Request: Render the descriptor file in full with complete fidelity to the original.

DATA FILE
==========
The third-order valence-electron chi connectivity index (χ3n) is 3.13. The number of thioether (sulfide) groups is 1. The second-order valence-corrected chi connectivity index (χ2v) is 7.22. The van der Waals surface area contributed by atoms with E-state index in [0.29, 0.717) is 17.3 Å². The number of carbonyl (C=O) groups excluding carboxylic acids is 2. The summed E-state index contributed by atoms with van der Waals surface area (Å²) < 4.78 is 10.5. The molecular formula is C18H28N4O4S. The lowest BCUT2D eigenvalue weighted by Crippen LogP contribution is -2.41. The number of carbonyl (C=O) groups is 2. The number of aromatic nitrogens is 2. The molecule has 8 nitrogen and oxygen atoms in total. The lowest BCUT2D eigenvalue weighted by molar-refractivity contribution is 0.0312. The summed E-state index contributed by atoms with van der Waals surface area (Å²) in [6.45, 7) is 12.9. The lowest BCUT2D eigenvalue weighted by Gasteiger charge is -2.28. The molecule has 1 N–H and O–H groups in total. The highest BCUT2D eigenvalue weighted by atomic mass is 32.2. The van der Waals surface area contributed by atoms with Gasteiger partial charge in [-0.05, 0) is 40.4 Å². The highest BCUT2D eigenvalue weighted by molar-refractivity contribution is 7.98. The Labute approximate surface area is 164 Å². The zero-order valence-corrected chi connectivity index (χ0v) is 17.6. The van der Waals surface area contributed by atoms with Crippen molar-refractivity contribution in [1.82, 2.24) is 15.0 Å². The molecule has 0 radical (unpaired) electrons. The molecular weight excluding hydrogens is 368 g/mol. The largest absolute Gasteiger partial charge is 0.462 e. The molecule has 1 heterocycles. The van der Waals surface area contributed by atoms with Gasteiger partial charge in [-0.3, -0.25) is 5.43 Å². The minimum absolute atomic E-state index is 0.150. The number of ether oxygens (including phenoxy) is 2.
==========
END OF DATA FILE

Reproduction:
The third-order valence-electron chi connectivity index (χ3n) is 3.13. The number of thioether (sulfide) groups is 1. The second-order valence-corrected chi connectivity index (χ2v) is 7.22. The van der Waals surface area contributed by atoms with E-state index in [0.29, 0.717) is 17.3 Å². The number of carbonyl (C=O) groups excluding carboxylic acids is 2. The summed E-state index contributed by atoms with van der Waals surface area (Å²) < 4.78 is 10.5. The molecular formula is C18H28N4O4S. The lowest BCUT2D eigenvalue weighted by Crippen LogP contribution is -2.41. The number of carbonyl (C=O) groups is 2. The number of aromatic nitrogens is 2. The molecule has 8 nitrogen and oxygen atoms in total. The lowest BCUT2D eigenvalue weighted by molar-refractivity contribution is 0.0312. The summed E-state index contributed by atoms with van der Waals surface area (Å²) in [6.45, 7) is 12.9. The lowest BCUT2D eigenvalue weighted by Gasteiger charge is -2.28. The molecule has 1 N–H and O–H groups in total. The highest BCUT2D eigenvalue weighted by atomic mass is 32.2. The van der Waals surface area contributed by atoms with Gasteiger partial charge in [-0.05, 0) is 40.4 Å². The highest BCUT2D eigenvalue weighted by molar-refractivity contribution is 7.98. The Labute approximate surface area is 164 Å². The zero-order valence-corrected chi connectivity index (χ0v) is 17.6. The van der Waals surface area contributed by atoms with Crippen molar-refractivity contribution in [1.82, 2.24) is 15.0 Å². The molecule has 0 radical (unpaired) electrons. The molecular weight excluding hydrogens is 368 g/mol. The largest absolute Gasteiger partial charge is 0.462 e. The molecule has 1 heterocycles. The van der Waals surface area contributed by atoms with Gasteiger partial charge in [-0.3, -0.25) is 5.43 Å². The minimum absolute atomic E-state index is 0.150. The number of ether oxygens (including phenoxy) is 2.